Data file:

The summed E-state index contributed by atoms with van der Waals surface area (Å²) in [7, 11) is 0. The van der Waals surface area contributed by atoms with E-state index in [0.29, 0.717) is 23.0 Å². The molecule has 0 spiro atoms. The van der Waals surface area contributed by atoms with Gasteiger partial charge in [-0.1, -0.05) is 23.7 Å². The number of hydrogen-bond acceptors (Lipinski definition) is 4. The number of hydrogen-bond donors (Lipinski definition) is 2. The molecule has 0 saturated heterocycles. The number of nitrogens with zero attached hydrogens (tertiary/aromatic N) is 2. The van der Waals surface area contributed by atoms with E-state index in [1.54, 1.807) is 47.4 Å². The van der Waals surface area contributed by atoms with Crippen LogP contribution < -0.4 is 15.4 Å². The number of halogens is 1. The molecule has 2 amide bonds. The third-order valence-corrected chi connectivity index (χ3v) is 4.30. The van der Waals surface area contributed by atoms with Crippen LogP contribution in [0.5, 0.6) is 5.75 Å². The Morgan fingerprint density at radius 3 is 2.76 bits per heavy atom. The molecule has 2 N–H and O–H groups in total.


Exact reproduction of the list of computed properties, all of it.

The summed E-state index contributed by atoms with van der Waals surface area (Å²) in [7, 11) is 0. The van der Waals surface area contributed by atoms with E-state index in [0.29, 0.717) is 23.0 Å². The molecule has 0 spiro atoms. The van der Waals surface area contributed by atoms with Gasteiger partial charge in [-0.1, -0.05) is 23.7 Å². The number of hydrogen-bond acceptors (Lipinski definition) is 4. The number of hydrogen-bond donors (Lipinski definition) is 2. The molecule has 0 saturated heterocycles. The number of nitrogens with zero attached hydrogens (tertiary/aromatic N) is 2. The van der Waals surface area contributed by atoms with E-state index in [1.54, 1.807) is 47.4 Å². The van der Waals surface area contributed by atoms with Crippen LogP contribution < -0.4 is 15.4 Å². The number of halogens is 1. The molecule has 2 amide bonds. The third-order valence-corrected chi connectivity index (χ3v) is 4.30. The van der Waals surface area contributed by atoms with Crippen LogP contribution in [0.5, 0.6) is 5.75 Å². The Morgan fingerprint density at radius 3 is 2.76 bits per heavy atom. The molecule has 2 N–H and O–H groups in total.